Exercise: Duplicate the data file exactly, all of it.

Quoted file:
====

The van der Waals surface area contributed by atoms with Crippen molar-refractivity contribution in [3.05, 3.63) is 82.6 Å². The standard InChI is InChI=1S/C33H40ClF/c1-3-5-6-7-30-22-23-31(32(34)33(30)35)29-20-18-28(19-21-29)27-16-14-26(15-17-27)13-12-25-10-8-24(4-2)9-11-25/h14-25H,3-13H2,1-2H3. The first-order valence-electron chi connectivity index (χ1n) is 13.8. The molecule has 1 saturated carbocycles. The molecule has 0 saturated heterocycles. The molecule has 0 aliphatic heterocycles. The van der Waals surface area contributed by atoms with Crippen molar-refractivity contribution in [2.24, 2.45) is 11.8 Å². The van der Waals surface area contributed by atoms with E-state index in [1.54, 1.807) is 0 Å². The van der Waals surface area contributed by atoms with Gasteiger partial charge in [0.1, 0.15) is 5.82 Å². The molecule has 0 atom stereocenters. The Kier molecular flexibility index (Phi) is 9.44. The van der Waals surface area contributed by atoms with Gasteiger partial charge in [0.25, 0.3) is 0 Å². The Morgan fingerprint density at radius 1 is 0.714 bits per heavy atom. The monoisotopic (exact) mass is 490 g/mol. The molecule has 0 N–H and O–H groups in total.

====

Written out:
The van der Waals surface area contributed by atoms with Crippen molar-refractivity contribution in [3.05, 3.63) is 82.6 Å². The standard InChI is InChI=1S/C33H40ClF/c1-3-5-6-7-30-22-23-31(32(34)33(30)35)29-20-18-28(19-21-29)27-16-14-26(15-17-27)13-12-25-10-8-24(4-2)9-11-25/h14-25H,3-13H2,1-2H3. The first-order valence-electron chi connectivity index (χ1n) is 13.8. The molecule has 1 saturated carbocycles. The molecule has 0 saturated heterocycles. The molecule has 0 aliphatic heterocycles. The van der Waals surface area contributed by atoms with Crippen molar-refractivity contribution in [2.24, 2.45) is 11.8 Å². The van der Waals surface area contributed by atoms with E-state index in [1.54, 1.807) is 0 Å². The van der Waals surface area contributed by atoms with Gasteiger partial charge in [0.1, 0.15) is 5.82 Å². The molecule has 0 atom stereocenters. The Kier molecular flexibility index (Phi) is 9.44. The van der Waals surface area contributed by atoms with Gasteiger partial charge in [0.25, 0.3) is 0 Å². The Morgan fingerprint density at radius 1 is 0.714 bits per heavy atom. The monoisotopic (exact) mass is 490 g/mol. The molecule has 0 N–H and O–H groups in total.